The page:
However, no overlapping landmarks are produced in 3D imaging, minimizing the confusion of left- and right-side structures. Therefore, with 3D CT imaging, clinicians can diagnose all patients accurately including those with facial asymmetry, easily identify the shapes of craniofacial structures, and recognize the shapes of bones and soft tissues from various angles. According to previous studies measuring length on volume-rendered 3D CT images and in cadavers23, the difference in length between two groups was minimal, confirming the accuracy of 3D-CT images. Hildebolt et al.24 also reported accuracy of measurement on 3D CT.
In addition, 3D lateral cephalometry analysis abstracted from 3D CT was introduced, and its accuracy has been reported. van Vlijmen et al.1 performed comparative analysis on various angles and distances between 3D lateral cephalometry and conventional lateral cephalometry and reported that there was no statistically significant difference in many parts.
It is true that lateral cephalometry analysis has been the major method to evaluate facial types for tens of years15,25. 3D CT analysis, a very useful method in diagnosis, uses the same landmarks as conventional lateral cephalometry15. However, the concordance between the measurements of lateral cephalometry and 3D CT has not been sufficiently studied. Using the relationship and patterns of measurements acquired from two analysis methods, as well as their concordance, 3D CT values can be determined from the values of lateral cephalometry analysis. Thus, accumulated lateral cephalometry values can be converted to 3D. However, few cases have performed a clear comparison between the two methods.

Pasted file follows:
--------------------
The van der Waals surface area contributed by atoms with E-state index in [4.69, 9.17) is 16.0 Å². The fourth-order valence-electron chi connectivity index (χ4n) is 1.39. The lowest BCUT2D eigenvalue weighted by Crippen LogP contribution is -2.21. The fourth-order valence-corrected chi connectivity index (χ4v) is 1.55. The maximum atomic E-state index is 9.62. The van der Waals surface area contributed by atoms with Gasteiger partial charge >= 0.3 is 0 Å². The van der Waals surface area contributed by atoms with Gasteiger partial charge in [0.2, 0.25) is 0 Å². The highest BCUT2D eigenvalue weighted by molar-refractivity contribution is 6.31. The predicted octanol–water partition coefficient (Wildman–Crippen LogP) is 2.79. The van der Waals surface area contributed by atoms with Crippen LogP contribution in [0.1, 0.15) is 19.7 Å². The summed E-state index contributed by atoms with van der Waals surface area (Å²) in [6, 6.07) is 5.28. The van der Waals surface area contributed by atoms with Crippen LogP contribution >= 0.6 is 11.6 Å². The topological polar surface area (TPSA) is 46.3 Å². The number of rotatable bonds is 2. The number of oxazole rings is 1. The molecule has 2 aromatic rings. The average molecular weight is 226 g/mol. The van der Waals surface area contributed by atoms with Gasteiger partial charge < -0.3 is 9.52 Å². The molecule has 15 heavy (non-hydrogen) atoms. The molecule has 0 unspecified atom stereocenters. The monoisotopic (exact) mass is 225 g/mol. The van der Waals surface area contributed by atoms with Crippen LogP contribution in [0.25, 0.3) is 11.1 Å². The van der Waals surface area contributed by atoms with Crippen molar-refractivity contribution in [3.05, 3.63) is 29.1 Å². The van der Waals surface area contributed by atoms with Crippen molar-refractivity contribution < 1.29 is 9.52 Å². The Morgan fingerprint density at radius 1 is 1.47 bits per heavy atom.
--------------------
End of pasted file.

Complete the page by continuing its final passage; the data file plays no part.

The UOPA abstracted from the FH plane defined in 3D CT and that from lateral cephalometry were found to be very similar.(Table 2) Similarly, the four 3D FH planes did not show differences in concordance with those of 2D analysis. In such cases, it is desirable to choose landmarks with higher representation and reliability. In a study by Yu et al.26, two observers marked lateral cephalometry landmarks three times and calculated the concordance with respect to the x-axis and y-axis. In this experiment, Po showed the lowest concordance among 17 landmarks on the x-axis, while Or did not show a significant difference in concordance among observers or among trials of the same observer. Additionally, when defining Po on 3D CT, a wide curve is produced, making repetition and reproduction difficult.(Fig. 1) Based on these results, it is reasonable to define the FH plane in 3D using two Or and one Po values.